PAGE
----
Do you have a mini or large wildflower patch in your garden or allotment?
If not, would you like to make one?
Did you know, that not only do wildflowers look beautiful and save you mowing the grass, but most importantly they are vital for our wildlife and fruit and vegetables? Wildflowers help support and fuel our native pollinators including butterflies, moths and bees. Which all then go on to pollinate our vegetable and fruit plants.
If these pollinators don’t have the shelter and food that wildflower gardens and meadows provide, we could lose a vital part of our ecosystem.
This is why I think that we should all try have an area of wildflowers, whether it’s a giant meadow or a mini one in a couple of pots in your garden or balcony. It all helps support the declining bee population and lifts our spirits at the same time. I personally love seeing the multi-coloured vision of beauty that they provide and the sounds of so many wildlife buzzing and chirping. Whether your eyes are open or closed, you can still hear the benefits of wildflowers.
5-minute mindfulness activity
Have you ever tried sitting near some pollinator loving flowers or a natural meadow, closing your eyes and fully absorbing yourself into just the sound? Every little sound becomes clearer and you really notice how much insects are thriving off them.
Try it for yourself, then open your eyes and focus in on the different colours. Can you spot three different plants or insects? Perhaps something red or yellow?
Taking the time to tune into our individual senses can calm our over stimulated and swirling minds. Bringing us back to the present moment and appreciating the small, but vital parts of our life.
This activity is one of many that I do with the children and adults I support through Life at No.27. It helps with boosting their mental health, regaining focus, encouraging them outside and practically educating them on our ecosystem.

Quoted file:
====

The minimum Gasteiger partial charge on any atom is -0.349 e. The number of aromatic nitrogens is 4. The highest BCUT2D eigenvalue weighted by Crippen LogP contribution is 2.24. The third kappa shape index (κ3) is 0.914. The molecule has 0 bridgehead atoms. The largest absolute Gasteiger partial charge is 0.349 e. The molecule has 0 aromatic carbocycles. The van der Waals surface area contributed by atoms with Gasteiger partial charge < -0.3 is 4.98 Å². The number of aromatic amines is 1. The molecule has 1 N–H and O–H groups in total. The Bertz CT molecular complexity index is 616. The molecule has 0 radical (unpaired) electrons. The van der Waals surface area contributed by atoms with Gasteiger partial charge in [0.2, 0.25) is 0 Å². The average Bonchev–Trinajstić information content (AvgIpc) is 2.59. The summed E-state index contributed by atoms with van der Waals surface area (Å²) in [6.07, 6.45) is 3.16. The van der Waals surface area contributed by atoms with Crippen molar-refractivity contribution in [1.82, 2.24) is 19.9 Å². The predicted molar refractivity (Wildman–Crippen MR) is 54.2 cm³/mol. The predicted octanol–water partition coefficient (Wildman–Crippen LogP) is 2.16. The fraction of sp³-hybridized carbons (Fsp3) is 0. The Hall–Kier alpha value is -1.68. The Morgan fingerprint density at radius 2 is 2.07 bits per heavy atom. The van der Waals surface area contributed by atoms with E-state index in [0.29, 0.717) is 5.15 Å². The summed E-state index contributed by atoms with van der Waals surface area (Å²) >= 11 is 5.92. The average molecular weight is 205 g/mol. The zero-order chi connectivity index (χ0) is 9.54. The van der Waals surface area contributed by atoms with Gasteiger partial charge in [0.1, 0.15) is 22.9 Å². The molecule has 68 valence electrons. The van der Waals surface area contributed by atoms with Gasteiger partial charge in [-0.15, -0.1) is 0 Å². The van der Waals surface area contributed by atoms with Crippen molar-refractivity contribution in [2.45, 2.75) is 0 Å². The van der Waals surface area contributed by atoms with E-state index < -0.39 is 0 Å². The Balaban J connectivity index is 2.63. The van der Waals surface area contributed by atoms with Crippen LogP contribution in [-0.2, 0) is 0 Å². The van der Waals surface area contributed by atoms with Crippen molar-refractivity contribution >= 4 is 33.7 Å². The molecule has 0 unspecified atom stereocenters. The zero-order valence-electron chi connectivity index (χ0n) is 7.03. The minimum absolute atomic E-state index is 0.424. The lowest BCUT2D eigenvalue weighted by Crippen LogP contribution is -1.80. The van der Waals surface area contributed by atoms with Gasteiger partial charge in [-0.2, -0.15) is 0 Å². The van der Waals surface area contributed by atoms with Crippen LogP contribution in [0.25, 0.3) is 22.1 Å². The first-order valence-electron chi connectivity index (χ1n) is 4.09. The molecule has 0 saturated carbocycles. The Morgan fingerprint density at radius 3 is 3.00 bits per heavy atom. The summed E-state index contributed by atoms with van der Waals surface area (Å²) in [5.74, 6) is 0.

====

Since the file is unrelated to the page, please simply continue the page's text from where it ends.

Here are some other ways that we have recently being introducing wild flowers and their benefits into our projects and class activities to support our wellbeing:
- Sowing our own mini meadows in containers and window boxes
- Using magnifying glasses to focus our vision and spot insects
- Taking time to observe and write down what butterflies, bees and other pollinators we can see
- Making wildflower seed bombs – these make a brilliant and fun sensory activity too!
How to make wildflower seed bombs
Here’s how you can make your own wildflower seed bombs using Mini Meadow and a few other ingredient, most of which you will already have around the house:
- Mini Meadow mix
- Powdered Clay
- Rolling Pin
Now you’re ready to get your hands dirty!
What to do:
- Break up hard lumps of school craft clay into a powder using an old rolling pin.
- Mix the powdered clay with the compost.
- Stir in Mini Meadow Wildflower Seed Mix with rootgrow™
- Add water to make a mixture that will stick together – very sticky but fun!
- Make the mixture into balls (roughly golf ball size) and leave to dry for about a week.
- Once dry, the balls can be easily handled. These can now be thrown or placed in a garden area where they will self-germinate.
You can download the activity resource guide, which includes all the aligned national curriculum links on the Life at No.27 website here.